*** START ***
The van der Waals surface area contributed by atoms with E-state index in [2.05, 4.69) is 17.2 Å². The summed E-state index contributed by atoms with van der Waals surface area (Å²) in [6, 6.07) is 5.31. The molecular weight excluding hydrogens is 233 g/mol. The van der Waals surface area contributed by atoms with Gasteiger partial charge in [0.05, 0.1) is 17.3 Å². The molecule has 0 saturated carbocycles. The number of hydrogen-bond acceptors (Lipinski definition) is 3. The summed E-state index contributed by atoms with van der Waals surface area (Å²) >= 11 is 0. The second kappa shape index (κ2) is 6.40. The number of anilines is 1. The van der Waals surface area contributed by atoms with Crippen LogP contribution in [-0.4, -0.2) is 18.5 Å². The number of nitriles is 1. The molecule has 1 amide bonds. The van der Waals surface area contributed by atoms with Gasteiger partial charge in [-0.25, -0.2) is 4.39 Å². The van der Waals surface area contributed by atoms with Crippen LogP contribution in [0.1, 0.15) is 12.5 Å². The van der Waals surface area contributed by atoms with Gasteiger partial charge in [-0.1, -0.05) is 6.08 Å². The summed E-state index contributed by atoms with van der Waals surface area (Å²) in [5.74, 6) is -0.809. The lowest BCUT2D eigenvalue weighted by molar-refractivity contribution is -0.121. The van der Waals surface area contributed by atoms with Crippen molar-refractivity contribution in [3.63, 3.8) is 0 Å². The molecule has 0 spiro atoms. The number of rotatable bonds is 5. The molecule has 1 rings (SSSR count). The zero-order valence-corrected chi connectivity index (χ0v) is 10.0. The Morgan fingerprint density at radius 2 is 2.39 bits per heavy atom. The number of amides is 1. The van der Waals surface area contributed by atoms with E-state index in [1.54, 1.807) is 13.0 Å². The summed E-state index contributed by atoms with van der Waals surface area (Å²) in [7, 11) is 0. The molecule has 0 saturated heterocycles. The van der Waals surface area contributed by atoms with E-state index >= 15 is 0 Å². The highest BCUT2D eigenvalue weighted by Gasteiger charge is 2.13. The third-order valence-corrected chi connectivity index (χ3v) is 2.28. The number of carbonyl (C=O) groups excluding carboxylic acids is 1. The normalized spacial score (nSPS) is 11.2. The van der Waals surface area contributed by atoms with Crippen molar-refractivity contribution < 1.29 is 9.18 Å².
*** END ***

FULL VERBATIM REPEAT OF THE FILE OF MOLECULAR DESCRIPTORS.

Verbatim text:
The van der Waals surface area contributed by atoms with E-state index in [2.05, 4.69) is 17.2 Å². The summed E-state index contributed by atoms with van der Waals surface area (Å²) in [6, 6.07) is 5.31. The molecular weight excluding hydrogens is 233 g/mol. The van der Waals surface area contributed by atoms with Gasteiger partial charge in [0.05, 0.1) is 17.3 Å². The molecule has 0 saturated carbocycles. The number of hydrogen-bond acceptors (Lipinski definition) is 3. The summed E-state index contributed by atoms with van der Waals surface area (Å²) >= 11 is 0. The second kappa shape index (κ2) is 6.40. The number of anilines is 1. The van der Waals surface area contributed by atoms with Crippen LogP contribution in [-0.4, -0.2) is 18.5 Å². The number of nitriles is 1. The molecule has 1 amide bonds. The van der Waals surface area contributed by atoms with Gasteiger partial charge in [-0.25, -0.2) is 4.39 Å². The van der Waals surface area contributed by atoms with Crippen LogP contribution in [0.1, 0.15) is 12.5 Å². The van der Waals surface area contributed by atoms with Gasteiger partial charge in [-0.1, -0.05) is 6.08 Å². The summed E-state index contributed by atoms with van der Waals surface area (Å²) in [5.74, 6) is -0.809. The lowest BCUT2D eigenvalue weighted by molar-refractivity contribution is -0.121. The van der Waals surface area contributed by atoms with Crippen molar-refractivity contribution in [3.63, 3.8) is 0 Å². The molecule has 0 spiro atoms. The number of rotatable bonds is 5. The molecule has 1 rings (SSSR count). The zero-order valence-corrected chi connectivity index (χ0v) is 10.0. The Morgan fingerprint density at radius 2 is 2.39 bits per heavy atom. The number of amides is 1. The van der Waals surface area contributed by atoms with E-state index in [1.54, 1.807) is 13.0 Å². The summed E-state index contributed by atoms with van der Waals surface area (Å²) in [7, 11) is 0. The molecule has 0 saturated heterocycles. The van der Waals surface area contributed by atoms with E-state index >= 15 is 0 Å². The highest BCUT2D eigenvalue weighted by Gasteiger charge is 2.13. The third-order valence-corrected chi connectivity index (χ3v) is 2.28. The number of carbonyl (C=O) groups excluding carboxylic acids is 1. The normalized spacial score (nSPS) is 11.2. The van der Waals surface area contributed by atoms with Crippen molar-refractivity contribution < 1.29 is 9.18 Å².